Introduction To The Current Issue -- By: Anonymous

Journal: Ashland Theological Journal
Volume: ATJ 15:0 (NA 1982)
Article: Introduction To The Current Issue
Author: Anonymous

Introduction To The Current Issue

1983 marks the Centennial Anniversary of The Brethren Church. This issue is dedicated to the origin and development of this group, as well as being a proper attempt to evaluate where the denomination has been and where it is going. As the sponsoring institution of Ashland Theological Seminary and Ashland College, The Brethren Church has a long history of eclectic fellowship and educational pursuit. The diverse denominational makeup of faculty and students at ATS attests to this fact and, indeed, is a tribute to the Brethren philosophy of community and education.

Dr. Charles Munson (Ph.D., Case Western Reserve University), Dean of the Seminary and Professor of Practical Theology, delves in the first essay into the life of Henry Holsinger, a man without whom Brethren Church “history could not be written.” His life was intertwined with the church split that ultimately led to a new denomination in 1883. Because Holsinger “never stood in the way of women preaching,” the following article, “Brethren Women in Ministry: Century One,” should not be surprising. Nevertheless, it will be to many readers. Written by Dr. Jerry Flora (Th.D., Southern Baptist Theological Seminary), Professor of New Testament and Theology at ATS, this lucid essay lays the groundwork for future research in an area which has been virtually untapped. Dr. Flora informs us of some very active early years for women in Brethren ministry and poses some striking questions as to why this situation declined after 1915.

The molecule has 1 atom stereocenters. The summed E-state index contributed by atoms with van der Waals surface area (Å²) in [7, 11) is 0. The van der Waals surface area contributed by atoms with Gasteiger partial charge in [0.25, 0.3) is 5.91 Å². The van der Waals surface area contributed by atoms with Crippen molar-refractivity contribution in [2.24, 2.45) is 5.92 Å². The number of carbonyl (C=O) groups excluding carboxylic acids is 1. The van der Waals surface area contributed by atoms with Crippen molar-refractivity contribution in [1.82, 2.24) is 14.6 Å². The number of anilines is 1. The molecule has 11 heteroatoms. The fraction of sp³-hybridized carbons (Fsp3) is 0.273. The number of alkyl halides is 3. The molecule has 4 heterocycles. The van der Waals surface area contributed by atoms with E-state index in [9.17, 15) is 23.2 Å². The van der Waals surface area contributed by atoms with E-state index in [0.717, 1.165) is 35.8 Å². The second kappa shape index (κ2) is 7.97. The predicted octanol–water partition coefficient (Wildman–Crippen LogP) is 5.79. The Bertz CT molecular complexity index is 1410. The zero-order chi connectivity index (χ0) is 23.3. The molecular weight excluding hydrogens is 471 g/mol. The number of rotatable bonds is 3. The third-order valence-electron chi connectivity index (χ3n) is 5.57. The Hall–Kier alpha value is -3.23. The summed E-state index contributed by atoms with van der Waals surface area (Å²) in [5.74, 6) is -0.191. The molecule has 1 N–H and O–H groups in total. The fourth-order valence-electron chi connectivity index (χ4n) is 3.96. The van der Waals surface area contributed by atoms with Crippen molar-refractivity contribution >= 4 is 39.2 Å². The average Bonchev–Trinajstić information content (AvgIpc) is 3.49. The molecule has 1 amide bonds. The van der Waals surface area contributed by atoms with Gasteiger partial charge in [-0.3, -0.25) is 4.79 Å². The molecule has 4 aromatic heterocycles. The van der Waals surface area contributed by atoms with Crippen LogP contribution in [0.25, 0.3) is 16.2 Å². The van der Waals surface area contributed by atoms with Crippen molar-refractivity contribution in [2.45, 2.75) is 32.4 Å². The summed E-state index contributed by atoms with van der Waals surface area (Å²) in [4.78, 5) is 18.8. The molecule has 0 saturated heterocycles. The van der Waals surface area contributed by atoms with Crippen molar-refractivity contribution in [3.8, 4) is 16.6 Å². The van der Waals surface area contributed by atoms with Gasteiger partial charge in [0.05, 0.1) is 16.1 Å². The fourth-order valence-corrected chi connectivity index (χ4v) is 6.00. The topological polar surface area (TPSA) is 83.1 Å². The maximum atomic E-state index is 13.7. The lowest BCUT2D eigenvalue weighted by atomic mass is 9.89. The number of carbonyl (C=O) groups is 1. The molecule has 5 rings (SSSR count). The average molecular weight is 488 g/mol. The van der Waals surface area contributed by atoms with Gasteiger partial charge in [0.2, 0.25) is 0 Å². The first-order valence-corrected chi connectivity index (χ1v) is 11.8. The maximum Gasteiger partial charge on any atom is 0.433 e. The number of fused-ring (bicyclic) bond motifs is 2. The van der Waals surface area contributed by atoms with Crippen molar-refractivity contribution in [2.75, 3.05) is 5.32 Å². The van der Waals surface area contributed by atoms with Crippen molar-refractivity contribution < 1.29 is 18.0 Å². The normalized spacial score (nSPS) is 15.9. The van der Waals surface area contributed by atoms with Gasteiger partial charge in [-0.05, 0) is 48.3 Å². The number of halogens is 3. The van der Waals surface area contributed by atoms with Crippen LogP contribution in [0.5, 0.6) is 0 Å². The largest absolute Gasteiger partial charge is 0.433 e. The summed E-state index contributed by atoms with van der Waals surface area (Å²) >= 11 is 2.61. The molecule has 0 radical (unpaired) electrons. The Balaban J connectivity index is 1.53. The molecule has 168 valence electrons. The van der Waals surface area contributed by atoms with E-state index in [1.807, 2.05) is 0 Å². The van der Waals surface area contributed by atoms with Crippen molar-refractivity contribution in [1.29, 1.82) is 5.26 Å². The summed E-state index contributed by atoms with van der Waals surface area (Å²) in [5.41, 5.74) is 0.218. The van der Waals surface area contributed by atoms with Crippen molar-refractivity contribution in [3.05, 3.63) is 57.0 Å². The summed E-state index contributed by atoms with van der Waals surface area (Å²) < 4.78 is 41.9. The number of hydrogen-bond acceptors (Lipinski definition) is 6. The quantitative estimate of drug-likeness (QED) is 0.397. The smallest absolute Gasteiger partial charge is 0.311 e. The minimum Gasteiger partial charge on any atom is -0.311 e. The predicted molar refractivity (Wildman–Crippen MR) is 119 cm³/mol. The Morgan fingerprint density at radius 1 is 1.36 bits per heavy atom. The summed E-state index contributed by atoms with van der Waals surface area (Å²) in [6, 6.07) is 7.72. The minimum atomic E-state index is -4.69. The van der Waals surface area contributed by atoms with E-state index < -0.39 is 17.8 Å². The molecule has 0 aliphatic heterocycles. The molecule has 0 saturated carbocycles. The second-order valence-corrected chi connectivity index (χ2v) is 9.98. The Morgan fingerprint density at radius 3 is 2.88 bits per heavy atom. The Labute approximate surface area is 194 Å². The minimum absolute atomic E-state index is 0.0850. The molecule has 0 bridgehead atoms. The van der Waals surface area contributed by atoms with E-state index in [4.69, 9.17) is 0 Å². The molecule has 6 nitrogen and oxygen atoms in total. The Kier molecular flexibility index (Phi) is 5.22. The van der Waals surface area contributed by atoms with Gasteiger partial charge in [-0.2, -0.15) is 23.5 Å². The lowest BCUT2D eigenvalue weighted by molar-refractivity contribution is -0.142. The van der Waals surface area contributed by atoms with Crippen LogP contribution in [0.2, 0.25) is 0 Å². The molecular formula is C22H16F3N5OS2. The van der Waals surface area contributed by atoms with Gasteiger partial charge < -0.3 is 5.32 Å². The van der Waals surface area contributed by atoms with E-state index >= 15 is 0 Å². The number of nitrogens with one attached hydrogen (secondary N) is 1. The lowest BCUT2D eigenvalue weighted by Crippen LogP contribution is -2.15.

Dr. Dale R. Stoffer (Ph.D., Fuller Theological Seminary), pastor of Columbus Bible Fellowship, writes an excellent scholarly article, “Progressivism—A Definition,” which offers a historical overview of the Brethren and points out issues that contributed to division, while defining the Progressive movement and evaluating it. This central article delineates the historical and theological perimeters of the movement. The fourth essay is that of Dr. Richard E. Allison (D. Min., ATS), Professor of Christian Education and Director of Doctoral Studies of ATS. Dr. Allison’s essay on “J. Allen Miller” brings us face to face with another leading individual in The Brethren Church. We learn of Miller’s influence as a president of Ashland College and as a scholar of The Brethren Church. The selection of essays is rounded off by Dr. Jack L. Oxenrider’s “The Historical Role of the Brethren Elder.” Dr. Oxenrider (D. Min., ATS), pastor of Jefferson Brethren Church in Goshen, Indiana, gives us a glimpse of the importance of the elder in Brethren history as well as the evolution and institutionalization of the role of the elder.

Our sermonic piece for this issue is written by a beloved preacher

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